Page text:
Do you have a customer base full of zombies? A zombie is a customer who pays you, but receives no value or has forgotten you’re charging them. The first time I heard the zombie term at a WeWork lunch and learn, I flipped out. It hit home. Apart from the philosophical problem with charging people who aren’t receiving any value, you’re also creating a brittle business.
Imagine if your payment gateway fails and you need to resubscribe all of your customers. If you’re heavily skewed towards a zombie base, then you’re going to be in big trouble because a lot of your customers will leave you behind.
Finding a balance of touchpoints can be difficult, because you don’t want to blast your customer and you don’t want to let them die on the vine. I recommend you contact your customer with something* at least every month. This can fall into a number of buckets:
- Education: share an article or resource that helps them be more successful with your product or better execute the business process your product is wrapped around
- Product update: don’t send this with a focus on how shiny your new feature is, rather how a customer can get the most benefit from it
- Up-sell / cross-sell: if you use these touchpoints sparingly and combine them with either
milestones(e.g. a trigger of term-length), then you will pick up some extra LTV
- Milestone: celebrate your customer’s loyalty to your service and if your ARPU supports It, do something nice for them. When a celebration is thoughtfully combined with social sharing, you can create a nice referral loop into your business.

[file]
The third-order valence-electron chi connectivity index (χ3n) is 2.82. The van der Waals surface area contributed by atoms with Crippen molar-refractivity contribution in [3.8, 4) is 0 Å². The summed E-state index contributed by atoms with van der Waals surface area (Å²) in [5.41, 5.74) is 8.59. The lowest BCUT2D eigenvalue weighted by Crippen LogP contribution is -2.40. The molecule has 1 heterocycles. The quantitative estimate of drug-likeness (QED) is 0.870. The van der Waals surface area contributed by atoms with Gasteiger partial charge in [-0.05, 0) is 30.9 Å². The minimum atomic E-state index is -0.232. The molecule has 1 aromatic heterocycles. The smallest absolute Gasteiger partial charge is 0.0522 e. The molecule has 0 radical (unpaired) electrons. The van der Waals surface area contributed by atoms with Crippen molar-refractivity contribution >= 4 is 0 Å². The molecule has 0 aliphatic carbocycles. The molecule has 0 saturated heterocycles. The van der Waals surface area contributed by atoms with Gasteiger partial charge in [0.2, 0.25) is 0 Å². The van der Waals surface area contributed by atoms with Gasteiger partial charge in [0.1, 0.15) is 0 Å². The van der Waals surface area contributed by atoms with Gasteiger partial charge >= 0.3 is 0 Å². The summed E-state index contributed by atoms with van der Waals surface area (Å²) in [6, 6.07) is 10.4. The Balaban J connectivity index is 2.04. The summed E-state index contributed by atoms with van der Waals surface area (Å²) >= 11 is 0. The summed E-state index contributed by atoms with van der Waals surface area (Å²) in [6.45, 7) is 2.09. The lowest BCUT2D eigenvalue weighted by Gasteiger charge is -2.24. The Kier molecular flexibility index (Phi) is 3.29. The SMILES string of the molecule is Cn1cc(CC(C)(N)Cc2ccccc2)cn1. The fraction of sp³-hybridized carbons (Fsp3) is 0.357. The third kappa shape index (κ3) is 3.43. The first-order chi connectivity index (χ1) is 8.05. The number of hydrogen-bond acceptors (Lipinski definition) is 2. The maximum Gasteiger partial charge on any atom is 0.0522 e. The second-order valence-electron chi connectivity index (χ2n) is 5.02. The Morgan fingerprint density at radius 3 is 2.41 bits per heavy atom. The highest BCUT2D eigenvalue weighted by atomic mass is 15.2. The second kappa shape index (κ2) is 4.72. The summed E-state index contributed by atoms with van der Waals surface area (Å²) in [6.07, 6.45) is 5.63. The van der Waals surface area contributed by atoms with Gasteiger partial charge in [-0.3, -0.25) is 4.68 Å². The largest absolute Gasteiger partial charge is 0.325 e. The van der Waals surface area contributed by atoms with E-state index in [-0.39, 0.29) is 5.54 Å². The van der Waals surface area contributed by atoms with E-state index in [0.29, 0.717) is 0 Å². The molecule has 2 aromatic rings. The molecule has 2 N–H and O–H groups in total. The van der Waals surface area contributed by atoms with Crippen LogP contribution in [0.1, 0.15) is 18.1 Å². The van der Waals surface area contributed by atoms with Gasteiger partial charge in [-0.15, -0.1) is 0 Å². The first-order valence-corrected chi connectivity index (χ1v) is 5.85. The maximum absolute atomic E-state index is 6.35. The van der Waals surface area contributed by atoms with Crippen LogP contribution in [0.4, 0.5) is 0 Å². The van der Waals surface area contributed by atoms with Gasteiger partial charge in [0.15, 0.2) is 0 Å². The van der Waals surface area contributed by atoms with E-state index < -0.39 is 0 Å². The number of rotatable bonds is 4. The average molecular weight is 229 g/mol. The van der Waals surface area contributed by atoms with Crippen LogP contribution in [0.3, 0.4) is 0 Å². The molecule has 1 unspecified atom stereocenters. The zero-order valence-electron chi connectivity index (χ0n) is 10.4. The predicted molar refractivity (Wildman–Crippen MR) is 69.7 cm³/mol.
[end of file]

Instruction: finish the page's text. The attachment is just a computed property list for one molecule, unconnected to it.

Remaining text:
Here’s a free resource [update link] you can download, it’s an easy spreadsheet with a few examples of emails from each bucket that can inspire your work. You can use it to visualize the touchpoints you have with your customers on an annual basis. If you zoom the sheet right out, you’ll see highlighted sections of what you currently do, versus what you will do.
Not offering a downgrade option
An off the menu or hidden downgrade option is a product tier you hide from your public plans page and only make available to customers who are a risk of churning. This strategy gives you a method to increase your customer’s lifetime value, improve your NPS and maybe even drive a few more referrals too. The success of this approach will depend on the market you’re in, how portable your product is and a number of other attributes we’ll dive into a bit later on.
Let’s do a brief case study on a product called Fancyhands. They provide a virtual assistant service where you pay a monthly subscription fee for tasks. The subscription fee buys you a specific number of task credits; $79 gets you five credits, $99 gets you seven credits and so on. The credits roll over from month to month, so if you pay for ten and don’t use them all, the remaining balance goes into your account. If you decide to cancel, you lose all of the credits. The credits cannot be refunded, redeemed for any cash value or transferred to another provider.
As a Fancyhands customer, I didn’t have enough tasks to use my credits for a few months. I was happy with the service, but I was never going to catch up to use my remaining credit balance. I was ready to cancel, but when I went through the cancelation flow, I was pleasantly surprised. I discovered I could keep my account open for $15 per month (an 80% discount to my subscription price) and continue to use the remaining credits. Downgrading to this option put my subscription in maintenance mode; so I wouldn’t gain or lose any credits, but I would still have access to the credits or the $xxx I had already paid. If I canceled, I would lose the ability to use the credits but more importantly, feel like I was getting the raw end of the deal.